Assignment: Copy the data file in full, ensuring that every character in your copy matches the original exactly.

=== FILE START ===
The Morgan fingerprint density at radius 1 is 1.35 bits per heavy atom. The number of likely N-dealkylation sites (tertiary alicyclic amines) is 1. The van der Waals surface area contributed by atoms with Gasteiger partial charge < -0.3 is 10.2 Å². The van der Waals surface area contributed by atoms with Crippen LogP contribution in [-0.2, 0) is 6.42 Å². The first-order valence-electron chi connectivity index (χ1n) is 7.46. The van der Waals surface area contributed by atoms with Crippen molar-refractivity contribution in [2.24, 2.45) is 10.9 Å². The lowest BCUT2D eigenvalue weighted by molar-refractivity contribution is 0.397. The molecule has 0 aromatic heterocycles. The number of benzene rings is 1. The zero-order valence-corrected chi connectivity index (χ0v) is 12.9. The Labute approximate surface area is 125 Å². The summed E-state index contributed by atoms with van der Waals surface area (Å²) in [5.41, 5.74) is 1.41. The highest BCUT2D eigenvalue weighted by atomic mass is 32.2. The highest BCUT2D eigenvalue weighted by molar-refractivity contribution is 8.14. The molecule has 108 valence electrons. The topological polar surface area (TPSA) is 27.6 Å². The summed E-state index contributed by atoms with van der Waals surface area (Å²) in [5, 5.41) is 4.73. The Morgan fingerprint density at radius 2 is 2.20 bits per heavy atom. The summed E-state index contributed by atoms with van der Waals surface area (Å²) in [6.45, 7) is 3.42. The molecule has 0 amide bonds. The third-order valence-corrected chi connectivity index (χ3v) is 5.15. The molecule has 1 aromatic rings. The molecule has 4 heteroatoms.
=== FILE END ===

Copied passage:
The Morgan fingerprint density at radius 1 is 1.35 bits per heavy atom. The number of likely N-dealkylation sites (tertiary alicyclic amines) is 1. The van der Waals surface area contributed by atoms with Gasteiger partial charge < -0.3 is 10.2 Å². The van der Waals surface area contributed by atoms with Crippen LogP contribution in [-0.2, 0) is 6.42 Å². The first-order valence-electron chi connectivity index (χ1n) is 7.46. The van der Waals surface area contributed by atoms with Crippen molar-refractivity contribution in [2.24, 2.45) is 10.9 Å². The lowest BCUT2D eigenvalue weighted by molar-refractivity contribution is 0.397. The molecule has 0 aromatic heterocycles. The number of benzene rings is 1. The zero-order valence-corrected chi connectivity index (χ0v) is 12.9. The Labute approximate surface area is 125 Å². The summed E-state index contributed by atoms with van der Waals surface area (Å²) in [5.41, 5.74) is 1.41. The highest BCUT2D eigenvalue weighted by atomic mass is 32.2. The highest BCUT2D eigenvalue weighted by molar-refractivity contribution is 8.14. The molecule has 108 valence electrons. The topological polar surface area (TPSA) is 27.6 Å². The summed E-state index contributed by atoms with van der Waals surface area (Å²) in [5, 5.41) is 4.73. The Morgan fingerprint density at radius 2 is 2.20 bits per heavy atom. The summed E-state index contributed by atoms with van der Waals surface area (Å²) in [6.45, 7) is 3.42. The molecule has 0 amide bonds. The third-order valence-corrected chi connectivity index (χ3v) is 5.15. The molecule has 1 aromatic rings. The molecule has 4 heteroatoms.